I’ve gone on a bit of a YA kick when it comes to reading, but I’m not mad about it. There are a lot of great things happening in YA lit land these days, and I’m here for it.
I was gifted the book that is the subject of today’s review because the gifter thought I’d enjoy how the book was setup. He was right.
Plot-wise, Ransom Riggs’s MISS PEREGRINE’S HOME FOR PECULIAR CHILDREN isn’t something that new or shiny (ordinary boy finds out he isn’t so ordinary after all and is whisked off to a land of magic, intrigue, a pretty woman and the monsters he has to save them from); however, the use of vintage photographs to weave the story together made it both new and shiny. These vintage photographs are the heart of this tale so it’s no wonder even Tim Burton couldn’t make the movie a success. (Some books aren’t made for the screen. They just aren’t.)
Jacob is moody and annoying teenager. He’s an outcast with a questionable choice in friends, and parents he neither respects or admires. His ship’s course has already been mapped as he is heir to a chain of pharmacies in Florida. His mother comes from money; his father comes from peculiar.
He’s outgrown the myths and legends his paternal grandfather had filled his head with as a child. The island where everyone is safe and the sun is always shining, the children with magical abilities, the monsters with tentacles in their mouths… they were all tall tales exaggerated by an old man who had been sent to a remote island as a Jewish child during the war, an old man who had fought the Nazi monsters. (I thought the story might take a LIFE OF PI, “May’s Lion” slant and I almost wish it had.)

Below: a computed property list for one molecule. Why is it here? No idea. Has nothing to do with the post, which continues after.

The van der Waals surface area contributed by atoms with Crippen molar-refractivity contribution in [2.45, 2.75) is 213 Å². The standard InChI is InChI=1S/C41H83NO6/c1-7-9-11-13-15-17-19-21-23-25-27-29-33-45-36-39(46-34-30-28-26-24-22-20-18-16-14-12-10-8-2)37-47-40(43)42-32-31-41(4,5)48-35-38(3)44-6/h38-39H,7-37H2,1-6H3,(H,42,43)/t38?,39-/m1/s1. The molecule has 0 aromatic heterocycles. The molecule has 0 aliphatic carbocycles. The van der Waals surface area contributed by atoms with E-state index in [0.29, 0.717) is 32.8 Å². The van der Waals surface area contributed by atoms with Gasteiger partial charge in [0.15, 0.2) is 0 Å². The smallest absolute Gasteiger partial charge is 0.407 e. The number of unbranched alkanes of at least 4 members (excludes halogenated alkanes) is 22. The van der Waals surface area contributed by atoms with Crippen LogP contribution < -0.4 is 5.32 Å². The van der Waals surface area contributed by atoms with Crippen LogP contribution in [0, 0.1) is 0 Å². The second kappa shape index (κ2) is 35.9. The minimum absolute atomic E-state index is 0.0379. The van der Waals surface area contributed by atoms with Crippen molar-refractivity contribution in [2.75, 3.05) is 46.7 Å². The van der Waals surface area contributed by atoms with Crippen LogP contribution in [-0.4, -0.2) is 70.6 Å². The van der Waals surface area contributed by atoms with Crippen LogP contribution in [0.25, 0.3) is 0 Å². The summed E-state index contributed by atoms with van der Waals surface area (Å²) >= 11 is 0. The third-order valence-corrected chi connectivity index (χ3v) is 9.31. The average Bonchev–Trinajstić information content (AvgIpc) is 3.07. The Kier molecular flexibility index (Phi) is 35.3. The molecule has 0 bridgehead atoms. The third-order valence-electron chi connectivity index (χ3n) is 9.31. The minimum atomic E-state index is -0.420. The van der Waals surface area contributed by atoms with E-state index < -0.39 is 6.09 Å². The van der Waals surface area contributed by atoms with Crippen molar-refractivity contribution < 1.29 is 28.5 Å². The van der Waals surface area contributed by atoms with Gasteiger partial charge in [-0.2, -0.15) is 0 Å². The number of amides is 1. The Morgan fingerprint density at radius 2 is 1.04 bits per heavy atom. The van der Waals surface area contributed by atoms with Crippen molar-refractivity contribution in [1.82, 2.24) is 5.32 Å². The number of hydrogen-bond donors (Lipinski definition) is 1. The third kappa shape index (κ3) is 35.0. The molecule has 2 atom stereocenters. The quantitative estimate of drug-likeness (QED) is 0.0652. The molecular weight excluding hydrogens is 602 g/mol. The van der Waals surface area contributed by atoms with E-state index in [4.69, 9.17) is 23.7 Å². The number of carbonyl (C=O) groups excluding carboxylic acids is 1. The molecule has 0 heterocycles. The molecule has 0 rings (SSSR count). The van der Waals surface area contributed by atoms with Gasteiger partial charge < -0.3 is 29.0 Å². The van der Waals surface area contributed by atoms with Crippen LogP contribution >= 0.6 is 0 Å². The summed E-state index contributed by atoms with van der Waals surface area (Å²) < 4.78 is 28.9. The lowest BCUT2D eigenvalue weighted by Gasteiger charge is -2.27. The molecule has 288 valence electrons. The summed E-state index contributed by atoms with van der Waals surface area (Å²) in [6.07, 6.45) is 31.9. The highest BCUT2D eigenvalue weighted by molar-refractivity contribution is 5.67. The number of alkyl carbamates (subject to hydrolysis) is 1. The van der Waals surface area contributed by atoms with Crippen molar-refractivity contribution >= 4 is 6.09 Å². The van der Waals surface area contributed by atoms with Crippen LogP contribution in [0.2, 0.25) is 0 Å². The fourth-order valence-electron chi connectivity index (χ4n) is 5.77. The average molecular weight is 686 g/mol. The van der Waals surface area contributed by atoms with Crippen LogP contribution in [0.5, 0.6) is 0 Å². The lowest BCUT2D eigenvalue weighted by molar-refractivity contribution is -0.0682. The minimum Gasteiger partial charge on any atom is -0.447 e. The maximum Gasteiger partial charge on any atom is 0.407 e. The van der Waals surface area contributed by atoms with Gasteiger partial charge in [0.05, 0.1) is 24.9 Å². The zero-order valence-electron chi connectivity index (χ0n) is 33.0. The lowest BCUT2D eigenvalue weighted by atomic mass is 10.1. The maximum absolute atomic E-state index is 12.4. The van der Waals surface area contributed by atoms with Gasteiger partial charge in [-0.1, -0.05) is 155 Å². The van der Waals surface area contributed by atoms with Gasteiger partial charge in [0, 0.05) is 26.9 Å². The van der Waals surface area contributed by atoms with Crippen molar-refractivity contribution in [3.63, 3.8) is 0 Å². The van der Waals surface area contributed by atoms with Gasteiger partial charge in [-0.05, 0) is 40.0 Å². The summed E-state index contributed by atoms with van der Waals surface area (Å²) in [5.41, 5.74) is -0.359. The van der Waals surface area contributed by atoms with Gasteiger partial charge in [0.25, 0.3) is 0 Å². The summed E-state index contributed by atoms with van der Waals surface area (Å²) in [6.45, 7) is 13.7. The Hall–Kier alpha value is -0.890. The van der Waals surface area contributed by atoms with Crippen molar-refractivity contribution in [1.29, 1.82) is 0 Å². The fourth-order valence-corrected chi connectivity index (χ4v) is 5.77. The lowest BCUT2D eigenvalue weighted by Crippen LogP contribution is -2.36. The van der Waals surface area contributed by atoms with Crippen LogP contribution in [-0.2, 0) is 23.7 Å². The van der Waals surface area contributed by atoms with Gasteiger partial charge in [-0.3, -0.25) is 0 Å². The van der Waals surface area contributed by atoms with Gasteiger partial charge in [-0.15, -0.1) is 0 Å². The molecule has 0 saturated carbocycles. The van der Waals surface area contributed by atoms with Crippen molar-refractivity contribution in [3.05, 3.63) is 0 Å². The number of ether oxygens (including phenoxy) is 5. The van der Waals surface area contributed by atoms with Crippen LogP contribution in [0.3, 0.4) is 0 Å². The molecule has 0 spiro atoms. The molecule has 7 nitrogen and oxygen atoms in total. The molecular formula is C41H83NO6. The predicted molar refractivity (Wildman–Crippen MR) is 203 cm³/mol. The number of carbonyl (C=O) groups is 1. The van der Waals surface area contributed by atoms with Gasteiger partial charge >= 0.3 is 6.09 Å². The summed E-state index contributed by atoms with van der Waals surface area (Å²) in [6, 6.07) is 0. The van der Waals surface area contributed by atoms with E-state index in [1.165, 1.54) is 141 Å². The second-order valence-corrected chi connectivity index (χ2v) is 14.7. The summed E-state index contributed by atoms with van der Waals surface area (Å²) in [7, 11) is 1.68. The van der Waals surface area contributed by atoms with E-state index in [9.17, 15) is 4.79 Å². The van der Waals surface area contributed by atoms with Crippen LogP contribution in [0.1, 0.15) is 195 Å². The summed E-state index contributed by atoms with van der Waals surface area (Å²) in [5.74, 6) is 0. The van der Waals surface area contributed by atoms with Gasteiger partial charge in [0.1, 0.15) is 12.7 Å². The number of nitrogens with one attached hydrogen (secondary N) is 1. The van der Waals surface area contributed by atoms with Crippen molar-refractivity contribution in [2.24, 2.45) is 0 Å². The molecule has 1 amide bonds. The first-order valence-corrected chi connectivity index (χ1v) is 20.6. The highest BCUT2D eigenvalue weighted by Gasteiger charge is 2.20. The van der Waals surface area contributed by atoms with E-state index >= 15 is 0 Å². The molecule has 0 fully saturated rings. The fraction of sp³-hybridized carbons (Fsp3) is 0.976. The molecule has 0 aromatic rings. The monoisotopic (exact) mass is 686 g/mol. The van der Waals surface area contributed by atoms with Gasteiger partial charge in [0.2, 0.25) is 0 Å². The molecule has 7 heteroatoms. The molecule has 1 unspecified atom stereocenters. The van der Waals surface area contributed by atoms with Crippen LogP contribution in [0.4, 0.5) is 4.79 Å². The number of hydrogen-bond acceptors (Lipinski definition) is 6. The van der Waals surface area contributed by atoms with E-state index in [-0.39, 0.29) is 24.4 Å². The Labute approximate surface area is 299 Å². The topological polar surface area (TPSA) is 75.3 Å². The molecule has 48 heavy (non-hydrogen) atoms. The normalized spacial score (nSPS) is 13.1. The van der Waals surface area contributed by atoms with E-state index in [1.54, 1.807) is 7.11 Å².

But when tragedy strikes, Jacob is plunged into a reality that his grandfather wasn’t filling his head with lies and fairy tales. His grandfather was a peculiar – one with a unique gift. Jacob has that gift as well.
MISS PEREGRINE’S HOME FOR PECULIAR CHILDREN is a little Series of Unfortunate Events meets American Horror Story: Freak Show meets X-Men First Class. It’s quirky, odd, creepy, and a bit fantastical. Will I finish the series? Probably not. Much like some books shouldn’t be movies, some books shouldn’t be forced into a series. If you’re writing a series, that first book better grab me and hold on tight with characters I can commit to – otherwise, my TBR pile to too big for me to bother.